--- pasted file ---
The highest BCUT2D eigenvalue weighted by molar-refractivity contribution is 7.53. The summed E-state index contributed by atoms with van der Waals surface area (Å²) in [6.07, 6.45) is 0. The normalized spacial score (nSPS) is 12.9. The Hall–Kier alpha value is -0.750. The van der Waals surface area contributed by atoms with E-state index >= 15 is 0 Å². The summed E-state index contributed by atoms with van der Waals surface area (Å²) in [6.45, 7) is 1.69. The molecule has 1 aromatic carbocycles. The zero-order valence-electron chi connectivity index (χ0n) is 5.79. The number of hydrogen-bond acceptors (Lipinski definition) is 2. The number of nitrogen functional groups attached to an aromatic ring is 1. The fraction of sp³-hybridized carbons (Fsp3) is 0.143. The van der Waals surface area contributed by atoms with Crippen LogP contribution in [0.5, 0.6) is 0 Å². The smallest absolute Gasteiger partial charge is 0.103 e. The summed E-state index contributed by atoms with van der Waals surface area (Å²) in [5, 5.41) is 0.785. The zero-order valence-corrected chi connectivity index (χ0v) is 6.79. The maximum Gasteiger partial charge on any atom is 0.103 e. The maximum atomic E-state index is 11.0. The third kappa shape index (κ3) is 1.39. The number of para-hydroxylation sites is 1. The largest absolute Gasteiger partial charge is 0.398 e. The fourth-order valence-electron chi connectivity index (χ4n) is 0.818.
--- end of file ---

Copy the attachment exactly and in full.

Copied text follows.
The highest BCUT2D eigenvalue weighted by molar-refractivity contribution is 7.53. The summed E-state index contributed by atoms with van der Waals surface area (Å²) in [6.07, 6.45) is 0. The normalized spacial score (nSPS) is 12.9. The Hall–Kier alpha value is -0.750. The van der Waals surface area contributed by atoms with E-state index >= 15 is 0 Å². The summed E-state index contributed by atoms with van der Waals surface area (Å²) in [6.45, 7) is 1.69. The molecule has 1 aromatic carbocycles. The zero-order valence-electron chi connectivity index (χ0n) is 5.79. The number of hydrogen-bond acceptors (Lipinski definition) is 2. The number of nitrogen functional groups attached to an aromatic ring is 1. The fraction of sp³-hybridized carbons (Fsp3) is 0.143. The van der Waals surface area contributed by atoms with Crippen LogP contribution in [0.5, 0.6) is 0 Å². The smallest absolute Gasteiger partial charge is 0.103 e. The summed E-state index contributed by atoms with van der Waals surface area (Å²) in [5, 5.41) is 0.785. The zero-order valence-corrected chi connectivity index (χ0v) is 6.79. The maximum Gasteiger partial charge on any atom is 0.103 e. The maximum atomic E-state index is 11.0. The third kappa shape index (κ3) is 1.39. The number of para-hydroxylation sites is 1. The largest absolute Gasteiger partial charge is 0.398 e. The fourth-order valence-electron chi connectivity index (χ4n) is 0.818.